On Failure, Rejection, and Showing Up for Each Other
Our society has gotten really good at glamorizing everything — from what we are eating for dinner, to the clothes we wear, and everything in between. And thankfully there is a growing discussion around social media and how much it encapsulates only the highlight real. It can be challenging to not fall into the dangers of comparing your lives to these high moments captured, filtered, and uploaded to the internet. I think the same thing could be said when looking at entrepreneurs and those who are running their own businesses. I think we all can acknowledge that entrepreneurs are hustling day to day, working so hard to bring their visions and dreams to fruition. But beyond the long days, and even beyond the rewarding elements of working for yourself, it can be tough on your soul.
One thing my art education taught me is that if you want to pursue this arena as a career, you better get ready for rejection. Every artist or creative person I know can attest to the fact that you hear a lot of “no” compared to “yes” in this industry. You have to be able to dust yourself off and get back up and keep trying. Again, and again, and again. I know this, I have lived this (for years!) and have even experienced the grueling process of group critiques on more occasions than I could tell you. But I think it should be acknowledged that—well, to be blunt—it can really suck.
I know the key is to let the rejection fuel your fire, and for every opportunity you don’t make the cut for, you should apply to 10 more right then and there (and give yourself a high five for pushing through it!). But I also think we have to acknowledge this very real part of the process, shed light on it and encourage each other through the hard times. Most people I know are only sharing their successes (which, I know, it makes sense!) but it helps to hear that someone else tried and failed too. And that they kept going, and their successes started to outweigh their failures.
I say all of this because when I first took this giant leap to pursue my artistic endeavors and business full time, I was met with a lot of really great successes. I had custom orders and projects lined up, I had been selected for my first big public project, and I was meeting a ton of new people in my industry and making those connections! It was like the universe was cheering me on! You can do it! And then, inevitably, I got a pile of rejections all back to back. A design I created didn’t get selected, my work wasn’t accepted into a show I was excited about, and my queue started to dry up. I don’t share this for any sympathy, but in an attempt at honesty and compassion. I have since applied for five more projects and continue to create new, more challenging work, but I am also a human and my soul is feeling tender right now.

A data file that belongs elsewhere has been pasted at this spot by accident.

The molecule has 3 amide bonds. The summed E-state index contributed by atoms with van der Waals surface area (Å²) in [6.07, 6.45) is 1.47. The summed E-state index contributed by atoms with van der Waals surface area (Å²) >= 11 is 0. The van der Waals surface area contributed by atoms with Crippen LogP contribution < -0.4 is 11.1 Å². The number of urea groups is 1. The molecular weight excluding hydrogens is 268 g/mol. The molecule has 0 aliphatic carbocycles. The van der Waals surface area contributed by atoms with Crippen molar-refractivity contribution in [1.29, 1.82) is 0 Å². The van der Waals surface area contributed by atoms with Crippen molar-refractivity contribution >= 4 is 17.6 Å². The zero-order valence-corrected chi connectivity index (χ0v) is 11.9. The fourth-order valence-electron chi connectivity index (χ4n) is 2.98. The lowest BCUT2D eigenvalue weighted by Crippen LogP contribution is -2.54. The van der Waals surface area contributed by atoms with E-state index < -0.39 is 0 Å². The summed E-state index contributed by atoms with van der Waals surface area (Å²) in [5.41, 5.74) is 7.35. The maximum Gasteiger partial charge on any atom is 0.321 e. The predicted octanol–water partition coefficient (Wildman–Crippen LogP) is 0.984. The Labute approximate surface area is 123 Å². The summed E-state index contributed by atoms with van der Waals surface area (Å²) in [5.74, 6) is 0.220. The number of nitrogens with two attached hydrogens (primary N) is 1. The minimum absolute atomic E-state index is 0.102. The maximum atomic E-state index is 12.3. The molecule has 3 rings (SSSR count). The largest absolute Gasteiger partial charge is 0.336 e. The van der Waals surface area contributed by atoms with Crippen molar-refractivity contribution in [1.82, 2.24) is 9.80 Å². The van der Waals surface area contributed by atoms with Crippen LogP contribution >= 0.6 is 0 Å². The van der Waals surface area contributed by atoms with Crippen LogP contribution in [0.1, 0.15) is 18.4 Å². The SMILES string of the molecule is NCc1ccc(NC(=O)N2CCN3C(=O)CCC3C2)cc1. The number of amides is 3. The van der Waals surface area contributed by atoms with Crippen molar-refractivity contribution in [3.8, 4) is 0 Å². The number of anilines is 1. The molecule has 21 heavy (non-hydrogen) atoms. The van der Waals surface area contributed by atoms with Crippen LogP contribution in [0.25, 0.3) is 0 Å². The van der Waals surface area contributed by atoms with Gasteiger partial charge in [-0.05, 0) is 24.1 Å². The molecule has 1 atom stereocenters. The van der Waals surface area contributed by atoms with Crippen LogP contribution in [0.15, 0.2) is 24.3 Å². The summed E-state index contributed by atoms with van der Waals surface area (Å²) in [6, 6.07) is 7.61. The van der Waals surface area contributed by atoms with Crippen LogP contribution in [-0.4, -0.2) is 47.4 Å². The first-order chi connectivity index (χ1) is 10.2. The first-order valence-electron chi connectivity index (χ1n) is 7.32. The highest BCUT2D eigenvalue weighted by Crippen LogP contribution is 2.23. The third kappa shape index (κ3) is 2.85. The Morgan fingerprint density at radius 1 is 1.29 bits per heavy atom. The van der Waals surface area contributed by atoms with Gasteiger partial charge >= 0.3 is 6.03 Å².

If you’ve been hearing “no” lately, my heart goes out to you. And I want us to encourage each other to keep going, to keep our eye on our goal. Don’t be afraid of failure or mistakes, and don’t be afraid to share them. It may help someone else out there who is struggling, who is only seeing that highlight real and wondering how they could ever possibly compare.
I want to hear more about how someone I admire overcame their obstacles, how they were met with adversity and how they moved through it. I want to build a community where we can all show up, no matter what, instead of feeling defeated and ashamed, and wanting to hide. When I was receiving all of these rejections back to back, my initial feeling was one of embarrassment. I thought, “I can’t let all of these people see me struggle! I have something to prove!” and suffered alone. I don’t want anyone else to feel like they have to do that. In the end, I don’t owe anything to anyone but myself. I want to see my business succeed because I love what I do. And I chose the struggle so that I could build a life for myself and my family that I truly enjoy.
So let’s not be afraid to feel the disappointment and the pain of rejection. Give it it’s time and room. And then let’s learn from it, share what we have learned, and take the next step. It doesn’t have to be a leap! Just a step. You’re already way ahead of the game for even risking that failure to begin with.